Snow is beautiful at this time of year, but sometime after the holiday glow is gone and things are getting gray and slushy, you’re going to start dreaming of spring and getting outside to plant your garden. Lift your spirits on some cold, dark day in the coming months and start planning a garden you can plant and share with your kids.
It’s a given that children like playing in the dirt. This time, you can give a purpose to making mud – and get yourself a little help, too. You’ll also be giving your kids the gift of loving and understanding nature. To you it may be old hat, but to a child it’s astonishing that a blade of grass, a flower, or a whole carrot can spring from a tiny seed.
Leave the Lawn to the Professionals
When it comes to your lawn, though, you do want to be careful. Lawn care is both science and art, and takes knowledge to pull off properly. But whether you do the more complicated stuff yourself or use a professional lawn care service like ChemLawn lawn care, there are some things an older child can help with. Mowing the lawn, for example, is a time-honored assignment for a child old enough to handle the equipment. (Just make sure you supervise to see that the mower’s blades are sharp and at the right height for cutting your variety of grass.)
As for the younger kids, or those of any age whom you can lure away from the thrall of their video games, here are some great ways to introduce them to the joys of gardening:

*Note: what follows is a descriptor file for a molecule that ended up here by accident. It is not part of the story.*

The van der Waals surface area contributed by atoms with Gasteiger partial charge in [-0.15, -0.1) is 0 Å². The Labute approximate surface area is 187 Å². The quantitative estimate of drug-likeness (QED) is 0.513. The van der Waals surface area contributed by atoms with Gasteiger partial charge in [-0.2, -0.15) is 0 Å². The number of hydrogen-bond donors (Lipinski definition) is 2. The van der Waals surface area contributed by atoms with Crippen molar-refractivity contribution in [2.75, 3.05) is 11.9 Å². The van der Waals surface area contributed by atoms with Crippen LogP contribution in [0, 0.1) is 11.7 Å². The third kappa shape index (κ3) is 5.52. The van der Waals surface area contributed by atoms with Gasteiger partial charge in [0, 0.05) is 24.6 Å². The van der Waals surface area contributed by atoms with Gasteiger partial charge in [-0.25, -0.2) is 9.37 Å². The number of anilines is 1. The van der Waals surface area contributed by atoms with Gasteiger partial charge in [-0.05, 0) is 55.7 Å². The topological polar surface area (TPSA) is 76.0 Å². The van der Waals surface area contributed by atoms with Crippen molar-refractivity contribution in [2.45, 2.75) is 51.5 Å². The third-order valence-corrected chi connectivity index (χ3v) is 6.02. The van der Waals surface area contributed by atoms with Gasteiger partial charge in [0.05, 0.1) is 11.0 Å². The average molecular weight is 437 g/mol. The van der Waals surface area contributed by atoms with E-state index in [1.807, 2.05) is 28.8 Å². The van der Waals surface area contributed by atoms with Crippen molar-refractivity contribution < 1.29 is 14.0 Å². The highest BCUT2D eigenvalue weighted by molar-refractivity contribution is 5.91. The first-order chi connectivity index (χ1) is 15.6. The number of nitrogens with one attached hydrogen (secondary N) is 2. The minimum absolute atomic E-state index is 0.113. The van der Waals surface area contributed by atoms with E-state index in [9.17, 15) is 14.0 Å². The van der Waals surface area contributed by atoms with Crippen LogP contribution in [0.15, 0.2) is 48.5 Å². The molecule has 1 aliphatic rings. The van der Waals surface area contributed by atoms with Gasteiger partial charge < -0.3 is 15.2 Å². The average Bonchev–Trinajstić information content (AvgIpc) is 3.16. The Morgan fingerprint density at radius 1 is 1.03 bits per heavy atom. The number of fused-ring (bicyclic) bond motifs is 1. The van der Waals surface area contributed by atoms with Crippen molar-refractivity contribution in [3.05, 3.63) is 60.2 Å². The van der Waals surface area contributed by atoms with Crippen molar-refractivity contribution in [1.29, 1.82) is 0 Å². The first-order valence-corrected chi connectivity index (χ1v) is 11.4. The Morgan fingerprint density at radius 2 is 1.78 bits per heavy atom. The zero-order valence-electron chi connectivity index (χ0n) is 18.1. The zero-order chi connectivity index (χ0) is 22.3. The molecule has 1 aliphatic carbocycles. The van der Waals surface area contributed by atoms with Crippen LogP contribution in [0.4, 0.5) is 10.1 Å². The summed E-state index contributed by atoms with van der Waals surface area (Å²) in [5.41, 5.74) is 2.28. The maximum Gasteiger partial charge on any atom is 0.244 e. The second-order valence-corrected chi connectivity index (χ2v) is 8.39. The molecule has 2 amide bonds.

Plant a Bowl of Salad
Even the pickiest eater will be enticed to eat salad if he or she has grown everything that’s in it. Early spring is the time to plant most fruits and vegetables outside, and they’ll fill the family’s salad bowl through the summer and early fall.
Tomatoes may be the most fun to grow because they take off quickly and produce for months. Rather than planting seeds, it’s better to buy young plants that have already gotten a good start. Depending upon where you live, they’re available in nurseries from late winter through spring. There are hundreds of varieties, from modern hybrids to heirloom types, but do include child-sized cherry tomatoes they can pick off the vine and eat in one bite.
Cucumbers come in either bush or vining varieties, and can easily be grown from seed. You only need a plant or two because they’re very prolific.
Zucchini and other summer squashes grow on vines and bloom from beautiful blossoms that are also edible. But beware of planting more than a few because you’ll soon be begging the neighbors to take some.
Lettuce, spinach, kale, and other leafy vegetables can be grown nearly year-round in some climates. You can start the seeds indoors for a head start in colder areas.
Strawberries are a crop that kids love. You can plant them directly in the ground or in containers especially made for growing them.
Grow Skyscraping Sunflowers
Some varieties of sunflowers are as short as a few feet, but some grow to over 15 feet tall to tower over a young gardener. Make sure you check the seed packets to get the kind you want. They’re easy to grow, and once they mature, there will be plenty of seeds to feed the birds and to toast for your own snacks, too.
Start a Fast-Growing Flower Garden
Kids like to see the results of their efforts, so flowers that start growing quickly are top of the list for youngsters. Here are some types that are speedier than others:
Marigolds. These sunny golden yellow flowers germinate in just a few days and blossom only 45 to 50 days after planting.
Zinnias. Some may germinate only three to five days after you plant them. It can take them 75 to 90 days to flower, but in the meantime, it’s encouraging to watch them grow more and more every day.
Nasturtiums. Not only are nasturtiums cheerful, but they attract hummingbirds and, if you grown them organically, they can also be used in salads or to top a special dessert. They have large seeds that are easy for small hands to plant, germinate in 10 to 14 days, and bloom within 35 to 52 days after that.
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